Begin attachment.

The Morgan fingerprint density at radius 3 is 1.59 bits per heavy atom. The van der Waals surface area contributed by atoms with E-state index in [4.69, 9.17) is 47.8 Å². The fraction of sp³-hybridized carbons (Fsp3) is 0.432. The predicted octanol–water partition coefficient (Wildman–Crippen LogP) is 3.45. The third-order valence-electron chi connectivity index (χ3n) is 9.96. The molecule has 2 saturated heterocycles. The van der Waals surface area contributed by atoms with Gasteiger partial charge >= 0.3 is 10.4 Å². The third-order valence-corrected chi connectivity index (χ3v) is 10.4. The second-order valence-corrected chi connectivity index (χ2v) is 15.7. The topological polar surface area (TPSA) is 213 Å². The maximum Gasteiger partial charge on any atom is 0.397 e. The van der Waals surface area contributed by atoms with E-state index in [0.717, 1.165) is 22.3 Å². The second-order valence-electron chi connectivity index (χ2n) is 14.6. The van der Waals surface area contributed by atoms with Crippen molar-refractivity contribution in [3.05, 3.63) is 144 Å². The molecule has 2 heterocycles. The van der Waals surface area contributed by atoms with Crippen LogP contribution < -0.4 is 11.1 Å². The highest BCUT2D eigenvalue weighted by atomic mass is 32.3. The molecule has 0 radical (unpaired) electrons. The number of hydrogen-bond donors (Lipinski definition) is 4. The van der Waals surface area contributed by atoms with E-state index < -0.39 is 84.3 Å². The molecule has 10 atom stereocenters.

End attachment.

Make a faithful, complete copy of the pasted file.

The Morgan fingerprint density at radius 3 is 1.59 bits per heavy atom. The van der Waals surface area contributed by atoms with E-state index in [4.69, 9.17) is 47.8 Å². The fraction of sp³-hybridized carbons (Fsp3) is 0.432. The predicted octanol–water partition coefficient (Wildman–Crippen LogP) is 3.45. The third-order valence-electron chi connectivity index (χ3n) is 9.96. The molecule has 2 saturated heterocycles. The van der Waals surface area contributed by atoms with Gasteiger partial charge >= 0.3 is 10.4 Å². The third-order valence-corrected chi connectivity index (χ3v) is 10.4. The second-order valence-corrected chi connectivity index (χ2v) is 15.7. The topological polar surface area (TPSA) is 213 Å². The maximum Gasteiger partial charge on any atom is 0.397 e. The van der Waals surface area contributed by atoms with E-state index in [0.717, 1.165) is 22.3 Å². The second-order valence-electron chi connectivity index (χ2n) is 14.6. The van der Waals surface area contributed by atoms with Crippen molar-refractivity contribution in [3.05, 3.63) is 144 Å². The molecule has 2 heterocycles. The van der Waals surface area contributed by atoms with Crippen LogP contribution < -0.4 is 11.1 Å². The highest BCUT2D eigenvalue weighted by atomic mass is 32.3. The molecule has 0 radical (unpaired) electrons. The number of hydrogen-bond donors (Lipinski definition) is 4. The van der Waals surface area contributed by atoms with E-state index < -0.39 is 84.3 Å². The molecule has 10 atom stereocenters.